5. In what other ways did aerial warfare develop?

A British airman dropping a bomb during the First World War
© IWM (Q 67698)
Disrupting the enemy

Aircraft were also used to support ground troops. Ground attacks were aimed at disturbing enemy forces at the front, often during active battles. During ground attacks explosives, such as grenades and bombs, were dropped from a low altitude to ensure accuracy and machine guns were fired at targets on the ground.

British bombs falling on to a target behind the enemy's lines during the First World War
© IWM (Q 27521)

Tactical aerial bombing, or the hitting of targets on the battlefield, became an important part of the war. Bombing of both military targets and more strategic objectives, such as factories and bases on the home fronts, were soon a common occurrence. This aerial photograph shows British bombs falling on to a target behind enemy lines.

Photograph of a Bristol Braemar Mk. I heavy bomber triplane
© IWM (Q 67529)
Bristol Braemar Mk. I

Aircraft became larger as the need for bombers grew. These aircraft could carry large quantities of explosives to drop on strategic targets, like factories and dockyards. They depended on long range and reliability as targets were often well behind enemy lines. By the end of the war aircraft had developed and improved dramatically.

6. How did aerial bombing change things on the Home Front?

First World War recruitment poster depicting a German Zeppelin over London
© IWM (Art.IWM PST 12052)
Danger at home

From 1915, air raids by aeroplanes and airships brought the realities of war to the home front. They became a common threat with attacks aimed at both civilian and industrial areas. The use of Zeppelin airships caused fear throughout Britain and the government used this fear to help the recruitment drive. Incendiary ammunition that could shoot down airships was eventually developed making defence easier, but air raids continued until the end of the war.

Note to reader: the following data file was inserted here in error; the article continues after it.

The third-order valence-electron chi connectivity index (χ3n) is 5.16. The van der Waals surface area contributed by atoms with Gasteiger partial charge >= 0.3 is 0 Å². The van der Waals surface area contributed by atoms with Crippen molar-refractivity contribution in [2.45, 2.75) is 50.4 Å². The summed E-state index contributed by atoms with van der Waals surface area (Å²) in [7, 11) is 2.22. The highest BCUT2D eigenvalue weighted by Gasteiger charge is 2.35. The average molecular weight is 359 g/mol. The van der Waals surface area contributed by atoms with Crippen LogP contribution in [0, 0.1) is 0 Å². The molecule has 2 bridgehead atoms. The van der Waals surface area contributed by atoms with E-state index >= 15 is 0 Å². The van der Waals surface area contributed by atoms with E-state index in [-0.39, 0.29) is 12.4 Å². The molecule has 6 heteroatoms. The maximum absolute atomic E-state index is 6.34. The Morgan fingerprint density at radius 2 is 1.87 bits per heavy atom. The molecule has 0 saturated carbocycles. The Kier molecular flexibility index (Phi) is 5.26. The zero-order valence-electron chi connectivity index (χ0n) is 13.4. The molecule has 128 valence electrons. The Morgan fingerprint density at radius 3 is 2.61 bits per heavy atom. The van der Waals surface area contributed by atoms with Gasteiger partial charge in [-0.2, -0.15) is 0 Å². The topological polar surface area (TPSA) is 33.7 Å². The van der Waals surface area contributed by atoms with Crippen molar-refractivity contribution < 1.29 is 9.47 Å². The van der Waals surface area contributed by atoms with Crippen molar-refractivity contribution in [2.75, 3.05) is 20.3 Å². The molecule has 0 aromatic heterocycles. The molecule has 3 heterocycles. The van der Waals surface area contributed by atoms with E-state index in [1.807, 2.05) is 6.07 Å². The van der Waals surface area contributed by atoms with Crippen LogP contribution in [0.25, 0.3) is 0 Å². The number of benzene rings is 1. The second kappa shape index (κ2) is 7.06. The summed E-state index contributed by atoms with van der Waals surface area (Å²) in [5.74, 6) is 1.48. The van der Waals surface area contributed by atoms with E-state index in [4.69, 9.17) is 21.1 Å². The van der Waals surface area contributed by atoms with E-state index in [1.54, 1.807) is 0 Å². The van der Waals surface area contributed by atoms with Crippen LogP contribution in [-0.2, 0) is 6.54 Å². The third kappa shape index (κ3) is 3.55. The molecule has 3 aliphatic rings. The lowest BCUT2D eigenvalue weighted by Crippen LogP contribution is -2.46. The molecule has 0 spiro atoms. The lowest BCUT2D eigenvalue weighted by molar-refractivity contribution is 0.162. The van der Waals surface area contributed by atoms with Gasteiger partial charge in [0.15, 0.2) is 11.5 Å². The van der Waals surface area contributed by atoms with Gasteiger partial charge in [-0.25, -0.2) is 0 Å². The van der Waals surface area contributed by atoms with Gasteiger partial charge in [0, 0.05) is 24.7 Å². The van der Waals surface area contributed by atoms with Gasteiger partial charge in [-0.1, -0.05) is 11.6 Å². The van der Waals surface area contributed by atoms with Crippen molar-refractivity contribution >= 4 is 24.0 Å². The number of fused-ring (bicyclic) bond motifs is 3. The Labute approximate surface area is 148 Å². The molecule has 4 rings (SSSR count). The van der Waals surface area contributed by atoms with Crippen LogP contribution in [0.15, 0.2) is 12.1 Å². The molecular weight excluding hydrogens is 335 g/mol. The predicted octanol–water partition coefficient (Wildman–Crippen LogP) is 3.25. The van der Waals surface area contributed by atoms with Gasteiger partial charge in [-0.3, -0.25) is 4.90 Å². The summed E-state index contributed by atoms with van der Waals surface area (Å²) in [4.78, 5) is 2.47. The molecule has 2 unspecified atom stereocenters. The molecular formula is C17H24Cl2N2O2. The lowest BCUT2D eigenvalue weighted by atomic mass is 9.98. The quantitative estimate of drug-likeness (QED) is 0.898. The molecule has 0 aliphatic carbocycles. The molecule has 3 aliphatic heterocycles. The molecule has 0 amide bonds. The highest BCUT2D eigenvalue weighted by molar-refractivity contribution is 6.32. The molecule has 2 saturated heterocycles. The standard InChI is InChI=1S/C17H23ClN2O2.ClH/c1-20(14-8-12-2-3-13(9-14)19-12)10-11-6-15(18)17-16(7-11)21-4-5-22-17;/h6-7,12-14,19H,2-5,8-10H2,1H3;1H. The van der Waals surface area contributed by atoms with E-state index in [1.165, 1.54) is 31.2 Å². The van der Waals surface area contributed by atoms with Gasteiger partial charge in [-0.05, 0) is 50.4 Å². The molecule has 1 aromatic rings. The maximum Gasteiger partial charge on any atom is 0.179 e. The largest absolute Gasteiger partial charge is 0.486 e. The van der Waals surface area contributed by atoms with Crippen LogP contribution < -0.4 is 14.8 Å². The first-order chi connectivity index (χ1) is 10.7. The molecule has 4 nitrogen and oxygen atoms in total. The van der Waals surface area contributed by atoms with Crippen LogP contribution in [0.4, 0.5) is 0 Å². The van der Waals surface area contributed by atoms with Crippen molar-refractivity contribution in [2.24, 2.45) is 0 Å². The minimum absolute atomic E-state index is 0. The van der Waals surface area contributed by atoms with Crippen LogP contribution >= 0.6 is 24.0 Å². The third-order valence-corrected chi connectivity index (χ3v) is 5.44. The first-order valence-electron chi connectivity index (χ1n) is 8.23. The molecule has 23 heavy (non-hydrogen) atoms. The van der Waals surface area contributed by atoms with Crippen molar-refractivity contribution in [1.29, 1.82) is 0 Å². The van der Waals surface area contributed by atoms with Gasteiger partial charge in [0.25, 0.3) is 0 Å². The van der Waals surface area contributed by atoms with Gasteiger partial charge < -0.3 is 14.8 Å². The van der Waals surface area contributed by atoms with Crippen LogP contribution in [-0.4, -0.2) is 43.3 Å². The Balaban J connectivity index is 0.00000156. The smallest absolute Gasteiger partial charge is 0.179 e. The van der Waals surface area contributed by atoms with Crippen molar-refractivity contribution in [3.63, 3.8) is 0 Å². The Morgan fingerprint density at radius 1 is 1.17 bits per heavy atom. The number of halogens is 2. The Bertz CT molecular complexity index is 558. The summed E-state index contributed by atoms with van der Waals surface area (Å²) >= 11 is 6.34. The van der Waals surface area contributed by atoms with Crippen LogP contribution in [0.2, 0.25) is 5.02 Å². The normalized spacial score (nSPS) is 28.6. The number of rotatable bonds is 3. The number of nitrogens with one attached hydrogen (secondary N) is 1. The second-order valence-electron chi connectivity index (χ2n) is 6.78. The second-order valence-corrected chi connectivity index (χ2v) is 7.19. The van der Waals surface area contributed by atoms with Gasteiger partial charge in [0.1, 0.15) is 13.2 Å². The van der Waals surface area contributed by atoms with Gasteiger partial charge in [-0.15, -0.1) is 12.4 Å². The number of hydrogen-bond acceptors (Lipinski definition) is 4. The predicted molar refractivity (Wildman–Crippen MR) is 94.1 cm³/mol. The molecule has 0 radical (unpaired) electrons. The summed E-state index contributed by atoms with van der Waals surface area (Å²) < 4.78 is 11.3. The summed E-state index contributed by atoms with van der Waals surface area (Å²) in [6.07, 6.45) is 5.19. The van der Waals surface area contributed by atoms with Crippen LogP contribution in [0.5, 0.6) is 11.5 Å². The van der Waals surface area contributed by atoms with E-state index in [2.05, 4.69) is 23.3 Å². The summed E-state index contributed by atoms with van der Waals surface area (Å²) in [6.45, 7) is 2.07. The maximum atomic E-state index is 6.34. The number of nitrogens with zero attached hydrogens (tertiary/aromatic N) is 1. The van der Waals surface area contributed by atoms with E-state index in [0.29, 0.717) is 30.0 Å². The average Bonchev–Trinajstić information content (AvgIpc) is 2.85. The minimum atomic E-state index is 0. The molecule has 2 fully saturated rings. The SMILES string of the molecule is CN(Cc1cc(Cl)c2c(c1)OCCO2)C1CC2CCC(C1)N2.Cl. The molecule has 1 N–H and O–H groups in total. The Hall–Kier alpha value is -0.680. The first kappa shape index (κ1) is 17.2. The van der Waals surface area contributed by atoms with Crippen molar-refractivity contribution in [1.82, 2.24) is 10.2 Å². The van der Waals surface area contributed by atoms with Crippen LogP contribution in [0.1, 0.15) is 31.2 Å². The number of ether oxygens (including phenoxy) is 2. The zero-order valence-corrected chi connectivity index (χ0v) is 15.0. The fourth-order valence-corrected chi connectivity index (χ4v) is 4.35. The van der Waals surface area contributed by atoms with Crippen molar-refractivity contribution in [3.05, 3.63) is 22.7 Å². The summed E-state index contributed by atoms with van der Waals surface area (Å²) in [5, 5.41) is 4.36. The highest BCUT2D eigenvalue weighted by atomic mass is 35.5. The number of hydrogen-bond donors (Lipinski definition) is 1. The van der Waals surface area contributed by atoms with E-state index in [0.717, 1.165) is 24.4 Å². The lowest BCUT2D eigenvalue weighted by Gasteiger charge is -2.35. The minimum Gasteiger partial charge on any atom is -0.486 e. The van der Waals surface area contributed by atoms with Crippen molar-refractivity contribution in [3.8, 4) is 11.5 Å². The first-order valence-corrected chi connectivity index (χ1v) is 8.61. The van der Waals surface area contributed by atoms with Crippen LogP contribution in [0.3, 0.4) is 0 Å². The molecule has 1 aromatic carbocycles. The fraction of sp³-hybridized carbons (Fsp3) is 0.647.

Letter concerning the burning of a Zeppelin at Cuffley, Hertfordshire, September 1916
© IWM (Documents.5508)

Early British air defences were inadequate against German attacks and many raiders returned home untouched. This letter was written by Patrick Blundstone in 1916. It describes the night Lieutenant William Leefe Robinson became the first person to shoot down an airship over Britain, using a combination of explosive and incendiary bullets to pierce the airship’s skin and set fire to leaking gas.

Letter concerning the burning of a Zeppelin at Cuffley, Hertfordshire, September 1916
© IWM (Documents.5508)

Early British air defences were inadequate against German attacks and many raiders returned home untouched. This letter was written by Patrick Blundstone in 1916. It describes the night Lieutenant William Leefe Robinson became the first person to shoot down an airship over Britain, using a combination of explosive and incendiary bullets to pierce the airship’s skin and set fire to leaking gas.

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Battle of Pilckem Ridge. Stretcher bearers struggle in mud up to their knees to carry a wounded man to safety near Boesinghe, 1 August 1917.
© IWM (Q 5935)
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© IWM (CH 19)